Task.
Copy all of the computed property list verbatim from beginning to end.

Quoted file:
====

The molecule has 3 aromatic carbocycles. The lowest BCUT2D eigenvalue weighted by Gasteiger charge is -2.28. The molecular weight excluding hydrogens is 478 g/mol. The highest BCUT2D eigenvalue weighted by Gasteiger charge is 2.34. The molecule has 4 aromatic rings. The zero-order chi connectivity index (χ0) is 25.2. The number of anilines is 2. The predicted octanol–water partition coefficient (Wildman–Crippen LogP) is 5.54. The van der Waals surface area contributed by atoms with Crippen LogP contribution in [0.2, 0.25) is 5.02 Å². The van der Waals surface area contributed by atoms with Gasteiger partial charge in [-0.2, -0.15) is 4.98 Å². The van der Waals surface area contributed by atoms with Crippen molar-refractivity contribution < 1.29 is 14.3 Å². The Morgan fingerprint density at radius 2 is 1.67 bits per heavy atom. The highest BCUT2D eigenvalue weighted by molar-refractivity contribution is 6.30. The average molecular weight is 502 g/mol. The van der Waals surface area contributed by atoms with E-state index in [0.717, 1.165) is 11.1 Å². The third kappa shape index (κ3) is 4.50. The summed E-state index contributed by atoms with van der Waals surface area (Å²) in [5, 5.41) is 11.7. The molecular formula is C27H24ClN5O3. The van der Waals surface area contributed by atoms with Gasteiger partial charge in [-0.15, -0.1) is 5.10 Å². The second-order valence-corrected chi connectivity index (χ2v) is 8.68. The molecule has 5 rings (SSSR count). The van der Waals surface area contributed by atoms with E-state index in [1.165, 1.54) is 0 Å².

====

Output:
The molecule has 3 aromatic carbocycles. The lowest BCUT2D eigenvalue weighted by Gasteiger charge is -2.28. The molecular weight excluding hydrogens is 478 g/mol. The highest BCUT2D eigenvalue weighted by Gasteiger charge is 2.34. The molecule has 4 aromatic rings. The zero-order chi connectivity index (χ0) is 25.2. The number of anilines is 2. The predicted octanol–water partition coefficient (Wildman–Crippen LogP) is 5.54. The van der Waals surface area contributed by atoms with Crippen LogP contribution in [0.2, 0.25) is 5.02 Å². The van der Waals surface area contributed by atoms with Gasteiger partial charge in [-0.2, -0.15) is 4.98 Å². The van der Waals surface area contributed by atoms with Crippen molar-refractivity contribution < 1.29 is 14.3 Å². The Morgan fingerprint density at radius 2 is 1.67 bits per heavy atom. The highest BCUT2D eigenvalue weighted by molar-refractivity contribution is 6.30. The average molecular weight is 502 g/mol. The van der Waals surface area contributed by atoms with E-state index in [0.717, 1.165) is 11.1 Å². The third kappa shape index (κ3) is 4.50. The summed E-state index contributed by atoms with van der Waals surface area (Å²) in [5, 5.41) is 11.7. The molecular formula is C27H24ClN5O3. The van der Waals surface area contributed by atoms with Gasteiger partial charge in [-0.15, -0.1) is 5.10 Å². The second-order valence-corrected chi connectivity index (χ2v) is 8.68. The molecule has 5 rings (SSSR count). The van der Waals surface area contributed by atoms with E-state index in [1.165, 1.54) is 0 Å².